Photo credit: Matthew Murphy
“Do you remember where you were on September 11th?”
It’s a question that almost every North American will be asked for the rest of our lifetime. For 700 people, the answer will be Gander, Newfoundland.
A musical about 9/11 is no easy feat. But that’s exactly what Come From Away is, and it executes it perfectly.
For years, Gander, Newfoundland was one to one of the world’s biggest airports. That’s because planes needed to use the small town as a place to refuel before or after their trip across the atlantic. As planes advanced, the need for Gander’s mega airport decreased, at least until September 11th. That’s the day that 38 airplanes were diverted to the small community and sat on the tarmac for five days.
The people on those planes instantly doubled the population of Gander, and based on the stories, you would think Gander was practically waiting for them.
Those true stories come to life in Come From Away</strong>, which has just opened in Toronto, a layover until it’s final destination: Broadway. It will open there this spring. And when it does, it might very well be the most Canadian musical to ever hit The Great White Way. And when I say Canadian, I’m not just talking about the much of the cast, the producing team and the story, I’m talking about the jokes as well, which if any part of the show stalls on Broadway it may be the jokes, including mentions of Tim Hortons, Super 7, Shoppers and moose. Lots of moose.
But it’s a musical about Gander, and it never apologizes for it. Nor should it.
Come From Away is 110 minutes non-stop musical fun. There’s no intermission and as an audience member you don’t want one. The entire cast plays a variety of characters, each of which is on stage for almost the entire show. They barely have time to catch their breath and it couldn’t be more thrilling to watch. And I feel weird saying that a musical based on 9/11 is fun. Because in theory it shouldn’t be fun. But Come From Away masters that fine line, all while juggling storylines of religion, sexual orientation and the greatest terrorist attack to ever hit the United States. It could have been cheesy. It could have been depressing. It could have been awful.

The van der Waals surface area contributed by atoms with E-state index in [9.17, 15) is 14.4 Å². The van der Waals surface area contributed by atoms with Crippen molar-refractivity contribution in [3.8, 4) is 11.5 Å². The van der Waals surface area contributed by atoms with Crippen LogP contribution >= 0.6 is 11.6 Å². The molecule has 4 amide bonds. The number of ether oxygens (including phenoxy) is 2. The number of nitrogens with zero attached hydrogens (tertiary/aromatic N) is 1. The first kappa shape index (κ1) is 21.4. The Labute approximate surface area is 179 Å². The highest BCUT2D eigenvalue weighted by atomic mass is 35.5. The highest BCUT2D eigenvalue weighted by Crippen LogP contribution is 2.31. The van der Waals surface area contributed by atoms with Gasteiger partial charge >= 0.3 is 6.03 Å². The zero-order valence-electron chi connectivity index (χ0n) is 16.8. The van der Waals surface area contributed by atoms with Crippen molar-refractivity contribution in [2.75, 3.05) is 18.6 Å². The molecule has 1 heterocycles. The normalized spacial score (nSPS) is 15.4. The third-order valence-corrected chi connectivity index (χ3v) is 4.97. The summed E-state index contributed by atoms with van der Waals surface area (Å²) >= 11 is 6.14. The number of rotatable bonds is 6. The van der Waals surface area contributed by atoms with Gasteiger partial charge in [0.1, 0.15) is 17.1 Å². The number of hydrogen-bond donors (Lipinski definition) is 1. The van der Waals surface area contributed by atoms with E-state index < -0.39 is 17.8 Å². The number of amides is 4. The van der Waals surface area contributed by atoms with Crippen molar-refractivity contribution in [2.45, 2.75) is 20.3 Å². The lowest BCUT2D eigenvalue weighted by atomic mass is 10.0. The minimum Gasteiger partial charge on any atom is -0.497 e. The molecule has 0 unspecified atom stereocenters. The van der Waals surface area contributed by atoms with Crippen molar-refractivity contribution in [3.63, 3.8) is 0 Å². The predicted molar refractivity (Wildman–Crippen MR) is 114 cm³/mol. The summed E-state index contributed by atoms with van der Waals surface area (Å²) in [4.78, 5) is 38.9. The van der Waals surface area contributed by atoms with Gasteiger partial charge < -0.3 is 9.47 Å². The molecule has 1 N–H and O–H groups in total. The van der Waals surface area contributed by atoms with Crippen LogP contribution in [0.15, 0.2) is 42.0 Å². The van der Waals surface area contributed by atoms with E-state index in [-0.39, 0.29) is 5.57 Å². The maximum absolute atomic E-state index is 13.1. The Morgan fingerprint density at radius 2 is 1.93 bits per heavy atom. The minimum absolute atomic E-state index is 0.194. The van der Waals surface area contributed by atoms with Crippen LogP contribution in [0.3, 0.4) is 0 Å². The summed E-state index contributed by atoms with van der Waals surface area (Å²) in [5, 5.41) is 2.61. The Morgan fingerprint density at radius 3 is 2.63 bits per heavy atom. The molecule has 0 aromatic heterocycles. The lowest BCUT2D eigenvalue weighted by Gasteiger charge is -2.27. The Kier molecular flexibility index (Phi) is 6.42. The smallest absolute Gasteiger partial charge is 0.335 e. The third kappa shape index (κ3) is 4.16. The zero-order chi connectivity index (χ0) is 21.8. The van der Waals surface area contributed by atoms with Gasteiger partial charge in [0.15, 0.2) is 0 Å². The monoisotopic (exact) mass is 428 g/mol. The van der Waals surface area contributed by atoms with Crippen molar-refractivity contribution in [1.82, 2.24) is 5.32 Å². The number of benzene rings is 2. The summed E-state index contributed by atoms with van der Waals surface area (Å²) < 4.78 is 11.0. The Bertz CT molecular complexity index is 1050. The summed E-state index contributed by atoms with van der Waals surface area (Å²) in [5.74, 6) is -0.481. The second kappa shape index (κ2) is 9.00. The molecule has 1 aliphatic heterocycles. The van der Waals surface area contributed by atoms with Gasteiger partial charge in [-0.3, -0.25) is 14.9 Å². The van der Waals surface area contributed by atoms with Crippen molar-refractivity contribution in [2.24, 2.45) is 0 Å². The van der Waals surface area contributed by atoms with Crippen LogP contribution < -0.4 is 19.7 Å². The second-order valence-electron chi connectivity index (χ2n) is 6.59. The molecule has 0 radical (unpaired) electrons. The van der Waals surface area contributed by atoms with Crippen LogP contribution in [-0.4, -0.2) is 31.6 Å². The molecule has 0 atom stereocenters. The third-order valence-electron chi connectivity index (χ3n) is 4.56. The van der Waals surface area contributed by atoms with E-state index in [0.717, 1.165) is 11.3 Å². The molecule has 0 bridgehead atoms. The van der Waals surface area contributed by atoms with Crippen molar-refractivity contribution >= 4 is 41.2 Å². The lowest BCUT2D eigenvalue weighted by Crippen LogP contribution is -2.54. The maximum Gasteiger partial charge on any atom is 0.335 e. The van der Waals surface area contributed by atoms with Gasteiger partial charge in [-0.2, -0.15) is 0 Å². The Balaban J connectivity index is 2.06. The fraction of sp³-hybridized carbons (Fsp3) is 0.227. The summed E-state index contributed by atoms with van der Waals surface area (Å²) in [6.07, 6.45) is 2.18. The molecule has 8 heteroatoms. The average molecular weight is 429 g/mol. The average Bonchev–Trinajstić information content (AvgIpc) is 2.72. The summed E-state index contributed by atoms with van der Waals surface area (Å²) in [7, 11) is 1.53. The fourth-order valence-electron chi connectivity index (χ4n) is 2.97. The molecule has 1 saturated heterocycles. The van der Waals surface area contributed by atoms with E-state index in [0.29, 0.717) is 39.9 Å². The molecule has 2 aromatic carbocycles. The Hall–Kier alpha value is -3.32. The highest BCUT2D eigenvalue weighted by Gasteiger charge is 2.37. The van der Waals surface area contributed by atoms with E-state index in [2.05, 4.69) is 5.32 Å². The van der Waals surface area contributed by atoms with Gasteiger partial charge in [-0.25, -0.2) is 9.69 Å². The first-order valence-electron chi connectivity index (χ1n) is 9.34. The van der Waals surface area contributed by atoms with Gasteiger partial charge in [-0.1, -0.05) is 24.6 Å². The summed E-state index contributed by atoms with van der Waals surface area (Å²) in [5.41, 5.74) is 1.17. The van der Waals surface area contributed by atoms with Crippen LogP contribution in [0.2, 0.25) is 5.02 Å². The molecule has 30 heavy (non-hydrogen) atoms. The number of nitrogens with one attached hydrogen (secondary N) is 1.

But Come From Away wasn’t anything but. When I wasn’t laughing, I was crying, or stomping my feet like anyone in a good ol’ kitchen party should. I can honestly say I’ve never seen a musical like Come From Away, nor have I seen many as good. And I’m saying that on the day that I saw Matilda just two hours before, which is musical theatre perfection.
Come From Away doesn’t have many songs that you’ll leave the theatre humming, but as soon as the soundtrack is available, I can easily see myself devouring it on a daily basis. It captures so perfectly the feelings of those 700 passengers. The fear, the relief, the despair and the hope.
The night we went, it was opening night for the Toronto run of the show. We didn’t know, we just happened to buy tickets for that night. But boy am I glad we were there. After the curtain call, the real residents of Gander, Newfoundland, who inspired some of the stories surprised their respective characters on stage. It was amazing to watch these characters come to life, and extra special to then see them in real life.
The emotion and excitement behind Come From Away is real. I think this show has what it takes to make it big, both on Broadway and hopefully years to come in theatres across Canada. As the mayor of Gander said after opening night: “I think the world today needs a good story.” And I couldn’t agree more. The world feels like it’s falling apart and Come From Away is a perfect reminder of what happens when we come together. I can’t wait for you to see this show, because I know you’re going to love it!